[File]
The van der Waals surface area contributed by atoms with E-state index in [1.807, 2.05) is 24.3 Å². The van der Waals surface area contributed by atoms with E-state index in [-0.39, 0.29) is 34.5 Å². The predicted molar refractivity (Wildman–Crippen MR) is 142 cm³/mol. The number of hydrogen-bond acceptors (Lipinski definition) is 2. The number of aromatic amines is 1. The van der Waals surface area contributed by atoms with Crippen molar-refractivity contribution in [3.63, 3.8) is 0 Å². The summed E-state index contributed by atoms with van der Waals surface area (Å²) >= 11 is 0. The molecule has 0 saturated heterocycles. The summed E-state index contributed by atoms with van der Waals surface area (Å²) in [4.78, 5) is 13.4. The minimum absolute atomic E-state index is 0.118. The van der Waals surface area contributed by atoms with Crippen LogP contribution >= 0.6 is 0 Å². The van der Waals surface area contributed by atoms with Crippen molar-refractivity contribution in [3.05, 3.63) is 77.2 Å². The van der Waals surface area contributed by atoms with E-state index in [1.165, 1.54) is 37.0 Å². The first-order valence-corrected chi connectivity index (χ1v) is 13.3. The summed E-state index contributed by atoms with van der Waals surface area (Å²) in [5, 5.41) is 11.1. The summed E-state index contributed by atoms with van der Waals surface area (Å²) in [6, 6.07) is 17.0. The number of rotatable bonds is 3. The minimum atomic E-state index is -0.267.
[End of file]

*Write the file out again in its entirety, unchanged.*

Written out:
The van der Waals surface area contributed by atoms with E-state index in [1.807, 2.05) is 24.3 Å². The van der Waals surface area contributed by atoms with E-state index in [-0.39, 0.29) is 34.5 Å². The predicted molar refractivity (Wildman–Crippen MR) is 142 cm³/mol. The number of hydrogen-bond acceptors (Lipinski definition) is 2. The number of aromatic amines is 1. The van der Waals surface area contributed by atoms with Crippen molar-refractivity contribution in [3.63, 3.8) is 0 Å². The summed E-state index contributed by atoms with van der Waals surface area (Å²) >= 11 is 0. The molecule has 0 saturated heterocycles. The summed E-state index contributed by atoms with van der Waals surface area (Å²) in [4.78, 5) is 13.4. The minimum absolute atomic E-state index is 0.118. The van der Waals surface area contributed by atoms with Crippen LogP contribution >= 0.6 is 0 Å². The van der Waals surface area contributed by atoms with Crippen molar-refractivity contribution in [3.05, 3.63) is 77.2 Å². The van der Waals surface area contributed by atoms with E-state index in [1.165, 1.54) is 37.0 Å². The first-order valence-corrected chi connectivity index (χ1v) is 13.3. The summed E-state index contributed by atoms with van der Waals surface area (Å²) in [5, 5.41) is 11.1. The summed E-state index contributed by atoms with van der Waals surface area (Å²) in [6, 6.07) is 17.0. The number of rotatable bonds is 3. The minimum atomic E-state index is -0.267.